Now. for some good news. I know many of you have expressed your concerns to me that my commentaries can be a bit....depressing. I understand, but my obligation is to tell you what I see and not sugar coat it. In my heart I am an eternal optimist and I do see things that make me believe there is still.....pardon the overused expression....Hope.

First, as with the Great Depression, American’s attitudes toward spending, savings and family changed. Americans turned more inward and focused on taking care of one another. Americans also rediscovered the lost virtue of savings. My hope is that these lost virtues are found again (though the evidence on savings is not good right now). It is hard to save when you don’t have a job and you are over-leveraged and over-taxed. Further optimism is based on the continued technological and biological developments that are being made daily and the continued spread of the internet (and hopefully with it - knowledge), which unites people and ideas. If you think about the changes our world was on the verge of during the Great Depression that were positive, we are positioned in an even better manner now.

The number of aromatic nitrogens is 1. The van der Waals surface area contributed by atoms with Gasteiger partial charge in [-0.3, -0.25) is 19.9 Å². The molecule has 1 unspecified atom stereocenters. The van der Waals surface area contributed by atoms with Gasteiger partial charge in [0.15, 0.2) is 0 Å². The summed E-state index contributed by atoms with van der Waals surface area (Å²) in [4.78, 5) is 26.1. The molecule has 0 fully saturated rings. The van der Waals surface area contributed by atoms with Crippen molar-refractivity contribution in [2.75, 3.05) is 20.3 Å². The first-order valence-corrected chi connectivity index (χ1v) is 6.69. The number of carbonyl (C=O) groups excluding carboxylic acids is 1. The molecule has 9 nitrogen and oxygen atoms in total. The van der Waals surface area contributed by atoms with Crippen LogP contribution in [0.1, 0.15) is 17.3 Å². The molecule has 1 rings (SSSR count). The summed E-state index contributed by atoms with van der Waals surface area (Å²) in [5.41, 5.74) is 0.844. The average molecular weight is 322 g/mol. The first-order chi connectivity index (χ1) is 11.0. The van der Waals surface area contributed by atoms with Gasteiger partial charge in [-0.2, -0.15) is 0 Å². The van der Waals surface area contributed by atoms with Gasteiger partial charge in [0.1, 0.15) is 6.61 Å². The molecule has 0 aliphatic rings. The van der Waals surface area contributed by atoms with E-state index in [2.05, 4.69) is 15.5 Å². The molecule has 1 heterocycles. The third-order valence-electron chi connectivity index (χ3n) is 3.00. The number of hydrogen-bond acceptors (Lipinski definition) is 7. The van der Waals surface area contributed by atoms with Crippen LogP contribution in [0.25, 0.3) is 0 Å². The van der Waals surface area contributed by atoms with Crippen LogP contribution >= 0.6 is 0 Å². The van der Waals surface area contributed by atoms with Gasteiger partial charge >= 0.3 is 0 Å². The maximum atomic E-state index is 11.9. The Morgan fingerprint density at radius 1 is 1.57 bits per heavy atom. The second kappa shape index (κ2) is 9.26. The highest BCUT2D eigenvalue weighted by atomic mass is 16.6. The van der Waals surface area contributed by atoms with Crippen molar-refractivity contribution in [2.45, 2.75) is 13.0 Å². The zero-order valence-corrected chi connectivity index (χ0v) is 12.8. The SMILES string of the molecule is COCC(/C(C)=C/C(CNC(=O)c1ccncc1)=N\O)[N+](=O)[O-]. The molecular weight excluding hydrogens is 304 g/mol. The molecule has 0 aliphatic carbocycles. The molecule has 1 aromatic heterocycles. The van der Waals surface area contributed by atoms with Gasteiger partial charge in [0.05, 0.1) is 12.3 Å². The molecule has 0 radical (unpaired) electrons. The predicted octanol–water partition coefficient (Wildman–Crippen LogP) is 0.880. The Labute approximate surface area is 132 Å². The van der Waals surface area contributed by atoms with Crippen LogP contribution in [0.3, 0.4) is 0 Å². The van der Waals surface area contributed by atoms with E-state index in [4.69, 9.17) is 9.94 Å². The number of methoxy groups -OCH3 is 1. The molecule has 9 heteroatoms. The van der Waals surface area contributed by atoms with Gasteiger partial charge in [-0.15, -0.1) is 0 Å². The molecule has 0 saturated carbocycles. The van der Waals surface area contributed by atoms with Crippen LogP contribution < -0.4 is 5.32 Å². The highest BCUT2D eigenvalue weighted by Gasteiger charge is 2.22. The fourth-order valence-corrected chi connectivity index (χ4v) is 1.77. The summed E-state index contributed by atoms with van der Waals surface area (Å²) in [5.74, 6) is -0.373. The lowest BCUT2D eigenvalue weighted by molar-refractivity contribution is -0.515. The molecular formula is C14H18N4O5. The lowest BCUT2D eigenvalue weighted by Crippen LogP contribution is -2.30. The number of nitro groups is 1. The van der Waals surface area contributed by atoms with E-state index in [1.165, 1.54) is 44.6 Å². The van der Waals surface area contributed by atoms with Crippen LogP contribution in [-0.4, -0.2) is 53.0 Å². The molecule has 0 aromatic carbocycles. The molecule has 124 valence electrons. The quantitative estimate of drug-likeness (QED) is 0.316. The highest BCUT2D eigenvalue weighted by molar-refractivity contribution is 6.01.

I’m convinced we can avoid another Great Depression (though not convinced we won’t avoid another World War), but not convinced we won’t. Regardless of how the next ten years play out, the next fifty will likely witness the greatest leaps forward ever witnessed by the human race. Things we never thought possible today will be commonplace for our children, grandchildren and great-grand children. Lessons learned today will hopefully not be forgotten easily (even though it feels like we learned nothing from 2008).

We continue to face major headwinds and currently face a lack of leadership to effectively deal with the structural issues our nation and much of the world face (please don’t think I am only referring to Democratic leadership, there is a leadership vacuum in general). My goal is to navigate you through these treacherous waters, knowing full well that we will float off course sometimes and will not always be correct, but with perseverance we will make it through.

Warm regards,

Scott Dauenhauer CFP, MSFP, AIF